Due to their attractive properties, everyone is “surfin’ nano”. Nowadays, nanoparticles are found in all parts of the modern environment. The responsibility of researchers is to understand the possible effects they may have within biological systems.
“Research on nanotechnology must assess both its possible benefits, as well as the potential risk of adverse effects in biological systems” – Pandora Fellows
NanoResearch aims to understand nanoparticle synthesis, applications, and effects. Within each of these categories there exist techniques and protocols that aim to shed light on the potential impact of nanotechnology.
Applications of nanotechnology are found in all aspects of modern life. Industrially produced NPs are found in paints, cosmetics, electronics, and many other products, or as byproducts of manufacturing. Medically, NPs are increasingly used due to their diverse and easily manipulated optical and physical properties. For example the are applied in diagnostics (pregnancy tests), drug delivery and vaccinations (adjuvants). Environmentally, NPs are widely used in remediation (water-oil), as nanofertilizers, and as pesticides. In order to assess NP interactions with living systems an array of models can be used, ranging from plants and invertebrates to mammals.
© Mayall, Auguste 2019
While human is studied for understandable reasons, invertebrates and plants are of great interests in quality of environmental sensors but also for their role in human food industry.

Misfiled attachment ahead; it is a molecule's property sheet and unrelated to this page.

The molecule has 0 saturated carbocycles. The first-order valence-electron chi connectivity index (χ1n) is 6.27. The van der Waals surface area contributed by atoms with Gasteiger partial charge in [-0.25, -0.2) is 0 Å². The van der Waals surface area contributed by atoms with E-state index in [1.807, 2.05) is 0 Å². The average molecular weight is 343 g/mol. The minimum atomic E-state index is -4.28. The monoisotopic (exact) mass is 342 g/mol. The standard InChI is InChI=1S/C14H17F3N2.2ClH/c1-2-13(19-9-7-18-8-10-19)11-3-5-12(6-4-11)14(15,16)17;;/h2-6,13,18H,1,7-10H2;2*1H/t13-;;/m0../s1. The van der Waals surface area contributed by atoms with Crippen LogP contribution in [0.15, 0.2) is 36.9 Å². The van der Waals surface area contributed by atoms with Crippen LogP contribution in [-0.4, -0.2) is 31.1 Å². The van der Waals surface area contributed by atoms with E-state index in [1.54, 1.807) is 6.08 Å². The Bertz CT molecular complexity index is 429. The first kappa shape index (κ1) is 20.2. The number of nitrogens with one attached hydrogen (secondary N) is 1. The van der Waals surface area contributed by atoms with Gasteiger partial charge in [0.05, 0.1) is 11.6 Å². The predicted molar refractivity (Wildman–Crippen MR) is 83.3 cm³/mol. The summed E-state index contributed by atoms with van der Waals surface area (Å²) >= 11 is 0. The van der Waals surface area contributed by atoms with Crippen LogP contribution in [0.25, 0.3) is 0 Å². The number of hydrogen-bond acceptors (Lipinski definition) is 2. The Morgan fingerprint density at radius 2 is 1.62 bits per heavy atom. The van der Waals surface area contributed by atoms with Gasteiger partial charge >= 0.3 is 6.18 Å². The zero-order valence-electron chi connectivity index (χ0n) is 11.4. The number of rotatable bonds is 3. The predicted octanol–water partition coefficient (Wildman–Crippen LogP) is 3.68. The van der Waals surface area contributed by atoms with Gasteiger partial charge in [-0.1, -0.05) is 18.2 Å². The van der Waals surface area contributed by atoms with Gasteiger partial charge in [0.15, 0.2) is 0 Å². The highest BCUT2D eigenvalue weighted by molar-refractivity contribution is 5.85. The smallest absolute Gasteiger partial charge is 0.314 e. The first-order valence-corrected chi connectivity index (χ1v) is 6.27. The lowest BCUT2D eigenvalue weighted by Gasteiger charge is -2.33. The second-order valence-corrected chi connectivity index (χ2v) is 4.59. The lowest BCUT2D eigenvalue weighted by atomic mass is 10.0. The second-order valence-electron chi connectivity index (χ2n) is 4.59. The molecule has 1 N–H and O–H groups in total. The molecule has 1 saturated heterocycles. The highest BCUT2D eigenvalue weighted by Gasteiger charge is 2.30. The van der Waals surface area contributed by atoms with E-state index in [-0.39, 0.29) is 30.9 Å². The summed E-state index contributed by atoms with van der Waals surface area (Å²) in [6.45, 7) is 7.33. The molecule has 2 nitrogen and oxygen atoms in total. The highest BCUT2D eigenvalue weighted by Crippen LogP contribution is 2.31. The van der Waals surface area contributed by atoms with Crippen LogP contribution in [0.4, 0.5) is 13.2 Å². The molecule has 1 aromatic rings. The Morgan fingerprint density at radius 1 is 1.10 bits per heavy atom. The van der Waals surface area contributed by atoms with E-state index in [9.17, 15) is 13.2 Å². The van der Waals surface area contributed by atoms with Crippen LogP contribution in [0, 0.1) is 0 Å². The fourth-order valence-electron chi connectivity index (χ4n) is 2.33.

© Swartzwelter, 2019
© Swartzwelter, Auguste 2019
Nanoparticles can interact with living organisms and the environment at many different levels. For this reason several different approaches must be used to have a wide overview of potential risks and benefits carried by the use of this new technology.
Biological effects on these models are assessed at different levels ranging from the small world of molecules (genes, metabolism, cell communication) to the whole organisms (survival, reproduction, organ function) reaching even the ecosystem via population studies.
Since often we are dealing with a world where most of the action happens at the nanoscale, very sensitive instruments and precise protocols must be used to obtain robust and meaningful data. One of the favourite methods both for scientists and the public is microscopy, because it allow us to see directly, with our own eyes, this hidden world.
© Michelini, Swartzwelter, 2019
© Swartzwelter, CNR, 2019